Beans and Peas are unique because they belong to two different groups: vegetables and protein.
What’s In the Beans and Peas Vegetable Group?
MyPlate has listed the following veggies as part of the beans and peas group…
- Black Beans
- Chickpeas (a.k.a. Garbanzo Beans)
- Kidney Beans
- Mature and Dried Black-Eyed Peas
- Navy Beans
- Pinto Beans
- Soy Beans
- Split Peas
- White Beans
The nutrients determine that beans and peas are in the two different groups.
These foods are excellent sources of plant protein, and also provide other nutrients such as iron and zinc. They are similar to meats, poultry, and fish in their contribution of these nutrients. Therefore, they are considered part of the Protein Foods Group. […] However, they are also considered part of the Vegetable Group because they are excellent sources of dietary fiber and nutrients such as folate and potassium. These nutrients, which are often low in the diet of many Americans, are also found in other vegetables. via: Food and Health Communications | MyPlate Exploration: Beans and Peas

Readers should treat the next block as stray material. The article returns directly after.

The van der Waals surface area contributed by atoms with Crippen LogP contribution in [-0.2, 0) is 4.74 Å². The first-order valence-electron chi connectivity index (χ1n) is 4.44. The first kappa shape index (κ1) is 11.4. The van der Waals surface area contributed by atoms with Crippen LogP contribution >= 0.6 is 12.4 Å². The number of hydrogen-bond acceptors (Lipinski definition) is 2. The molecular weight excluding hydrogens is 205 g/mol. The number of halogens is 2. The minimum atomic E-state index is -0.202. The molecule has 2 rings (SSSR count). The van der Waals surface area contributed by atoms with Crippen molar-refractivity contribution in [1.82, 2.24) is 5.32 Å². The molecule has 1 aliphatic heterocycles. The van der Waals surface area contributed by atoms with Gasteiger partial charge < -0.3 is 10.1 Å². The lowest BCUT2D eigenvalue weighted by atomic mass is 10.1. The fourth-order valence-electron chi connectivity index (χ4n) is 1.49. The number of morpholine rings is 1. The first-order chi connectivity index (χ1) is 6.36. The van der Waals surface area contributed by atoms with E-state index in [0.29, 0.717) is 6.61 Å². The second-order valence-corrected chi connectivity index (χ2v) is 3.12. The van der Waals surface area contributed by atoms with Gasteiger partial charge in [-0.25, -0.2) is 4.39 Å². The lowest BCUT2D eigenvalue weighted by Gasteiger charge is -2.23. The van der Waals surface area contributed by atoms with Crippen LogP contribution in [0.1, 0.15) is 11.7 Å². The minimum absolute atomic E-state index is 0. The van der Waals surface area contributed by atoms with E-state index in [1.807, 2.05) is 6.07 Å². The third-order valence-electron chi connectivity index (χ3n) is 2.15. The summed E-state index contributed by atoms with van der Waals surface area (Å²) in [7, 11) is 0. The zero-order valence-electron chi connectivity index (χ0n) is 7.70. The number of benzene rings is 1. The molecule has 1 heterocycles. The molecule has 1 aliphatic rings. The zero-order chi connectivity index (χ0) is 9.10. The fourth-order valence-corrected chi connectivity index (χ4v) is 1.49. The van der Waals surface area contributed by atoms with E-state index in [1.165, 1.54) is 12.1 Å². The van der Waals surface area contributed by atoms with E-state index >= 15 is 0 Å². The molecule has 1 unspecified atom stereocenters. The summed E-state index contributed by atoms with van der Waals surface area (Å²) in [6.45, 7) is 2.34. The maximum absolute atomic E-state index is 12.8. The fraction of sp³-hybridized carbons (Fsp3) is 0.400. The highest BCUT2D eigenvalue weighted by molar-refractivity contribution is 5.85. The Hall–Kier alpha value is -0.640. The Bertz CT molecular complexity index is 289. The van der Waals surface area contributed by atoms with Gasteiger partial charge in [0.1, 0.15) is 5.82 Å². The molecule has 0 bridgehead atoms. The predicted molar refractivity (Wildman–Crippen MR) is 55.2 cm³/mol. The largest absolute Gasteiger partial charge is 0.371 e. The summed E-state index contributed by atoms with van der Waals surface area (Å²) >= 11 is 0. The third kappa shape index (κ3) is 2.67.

They are a great source of protein:
Here’s a rundown of the daily value of protein that you can find in these beans…
- Soy Beans: 57%
- Lentils: 36%
- Split Peas: 33%
- White Beans
- Kidney Beans: 31%
- Black Beans: 30%
- Chickpeas: 29%
- Navy Beans: 29%
- Black-Eyed Peas: 28%
- Pinto Beans: 23%
Fiber is another great benefit of beans and peas.
White beans have the most fiber, with 74% of the daily value for fiber in a single cup, but split peas, lentils, and black beans are also of note with 65%, 63%, and 60% of the daily value, respectively. Navy beans have 53%, while chickpeas have 50%. The roundup continues with kidney beans (45%), pinto beans (44%), soy beans (41%), and black-eyed peas (25%). via: Food and Health Communications | MyPlate Exploration: Beans and Peas
Be sure to make beans and peas a regular part of your meals.